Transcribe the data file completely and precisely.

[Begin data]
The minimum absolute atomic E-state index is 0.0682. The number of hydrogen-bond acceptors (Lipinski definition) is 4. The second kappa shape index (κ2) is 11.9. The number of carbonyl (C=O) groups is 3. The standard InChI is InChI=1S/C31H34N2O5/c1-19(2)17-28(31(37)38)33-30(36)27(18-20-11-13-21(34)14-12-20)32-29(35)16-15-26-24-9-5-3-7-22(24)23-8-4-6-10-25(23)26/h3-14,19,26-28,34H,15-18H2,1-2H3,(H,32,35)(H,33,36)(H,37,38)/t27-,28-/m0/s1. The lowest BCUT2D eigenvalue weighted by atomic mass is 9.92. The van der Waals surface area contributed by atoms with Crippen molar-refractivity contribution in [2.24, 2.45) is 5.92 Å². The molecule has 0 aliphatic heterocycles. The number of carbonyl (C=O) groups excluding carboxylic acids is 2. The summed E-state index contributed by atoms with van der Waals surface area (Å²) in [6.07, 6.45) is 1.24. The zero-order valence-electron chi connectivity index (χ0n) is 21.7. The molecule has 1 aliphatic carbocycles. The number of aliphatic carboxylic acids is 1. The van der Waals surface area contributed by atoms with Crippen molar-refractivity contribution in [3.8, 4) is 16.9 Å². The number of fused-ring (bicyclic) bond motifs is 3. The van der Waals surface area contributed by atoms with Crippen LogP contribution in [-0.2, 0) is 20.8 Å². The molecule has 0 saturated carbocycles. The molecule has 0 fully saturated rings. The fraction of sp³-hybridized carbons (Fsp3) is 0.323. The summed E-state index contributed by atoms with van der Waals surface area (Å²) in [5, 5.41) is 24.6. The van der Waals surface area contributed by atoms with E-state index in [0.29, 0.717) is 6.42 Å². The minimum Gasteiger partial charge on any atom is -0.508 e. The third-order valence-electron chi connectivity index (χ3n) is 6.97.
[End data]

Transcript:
The minimum absolute atomic E-state index is 0.0682. The number of hydrogen-bond acceptors (Lipinski definition) is 4. The second kappa shape index (κ2) is 11.9. The number of carbonyl (C=O) groups is 3. The standard InChI is InChI=1S/C31H34N2O5/c1-19(2)17-28(31(37)38)33-30(36)27(18-20-11-13-21(34)14-12-20)32-29(35)16-15-26-24-9-5-3-7-22(24)23-8-4-6-10-25(23)26/h3-14,19,26-28,34H,15-18H2,1-2H3,(H,32,35)(H,33,36)(H,37,38)/t27-,28-/m0/s1. The lowest BCUT2D eigenvalue weighted by atomic mass is 9.92. The van der Waals surface area contributed by atoms with Crippen molar-refractivity contribution in [2.24, 2.45) is 5.92 Å². The molecule has 0 aliphatic heterocycles. The number of carbonyl (C=O) groups excluding carboxylic acids is 2. The summed E-state index contributed by atoms with van der Waals surface area (Å²) in [6.07, 6.45) is 1.24. The zero-order valence-electron chi connectivity index (χ0n) is 21.7. The molecule has 1 aliphatic carbocycles. The number of aliphatic carboxylic acids is 1. The van der Waals surface area contributed by atoms with Crippen molar-refractivity contribution in [3.8, 4) is 16.9 Å². The number of fused-ring (bicyclic) bond motifs is 3. The van der Waals surface area contributed by atoms with Crippen LogP contribution in [-0.2, 0) is 20.8 Å². The molecule has 0 saturated carbocycles. The molecule has 0 fully saturated rings. The fraction of sp³-hybridized carbons (Fsp3) is 0.323. The summed E-state index contributed by atoms with van der Waals surface area (Å²) in [5, 5.41) is 24.6. The van der Waals surface area contributed by atoms with E-state index in [0.29, 0.717) is 6.42 Å². The minimum Gasteiger partial charge on any atom is -0.508 e. The third-order valence-electron chi connectivity index (χ3n) is 6.97.